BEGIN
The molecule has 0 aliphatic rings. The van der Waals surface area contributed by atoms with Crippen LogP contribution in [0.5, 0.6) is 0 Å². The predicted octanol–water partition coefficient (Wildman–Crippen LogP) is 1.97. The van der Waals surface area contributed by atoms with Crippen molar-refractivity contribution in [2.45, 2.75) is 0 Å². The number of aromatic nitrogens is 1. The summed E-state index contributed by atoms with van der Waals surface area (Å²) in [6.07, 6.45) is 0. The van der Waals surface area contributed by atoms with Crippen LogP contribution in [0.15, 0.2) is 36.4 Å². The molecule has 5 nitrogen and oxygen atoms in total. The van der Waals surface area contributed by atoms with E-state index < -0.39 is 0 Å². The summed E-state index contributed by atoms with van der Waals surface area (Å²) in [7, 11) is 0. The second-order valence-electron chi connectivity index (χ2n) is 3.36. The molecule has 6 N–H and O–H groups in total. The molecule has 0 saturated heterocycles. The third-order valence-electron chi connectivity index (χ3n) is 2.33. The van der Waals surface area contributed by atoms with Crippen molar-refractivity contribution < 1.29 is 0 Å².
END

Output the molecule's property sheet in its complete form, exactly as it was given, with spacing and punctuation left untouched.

The molecule has 0 aliphatic rings. The van der Waals surface area contributed by atoms with Crippen LogP contribution in [0.5, 0.6) is 0 Å². The predicted octanol–water partition coefficient (Wildman–Crippen LogP) is 1.97. The van der Waals surface area contributed by atoms with Crippen molar-refractivity contribution in [2.45, 2.75) is 0 Å². The number of aromatic nitrogens is 1. The summed E-state index contributed by atoms with van der Waals surface area (Å²) in [6.07, 6.45) is 0. The van der Waals surface area contributed by atoms with Crippen LogP contribution in [0.15, 0.2) is 36.4 Å². The molecule has 5 nitrogen and oxygen atoms in total. The van der Waals surface area contributed by atoms with E-state index < -0.39 is 0 Å². The summed E-state index contributed by atoms with van der Waals surface area (Å²) in [7, 11) is 0. The second-order valence-electron chi connectivity index (χ2n) is 3.36. The molecule has 6 N–H and O–H groups in total. The molecule has 0 saturated heterocycles. The third-order valence-electron chi connectivity index (χ3n) is 2.33. The van der Waals surface area contributed by atoms with Crippen molar-refractivity contribution < 1.29 is 0 Å².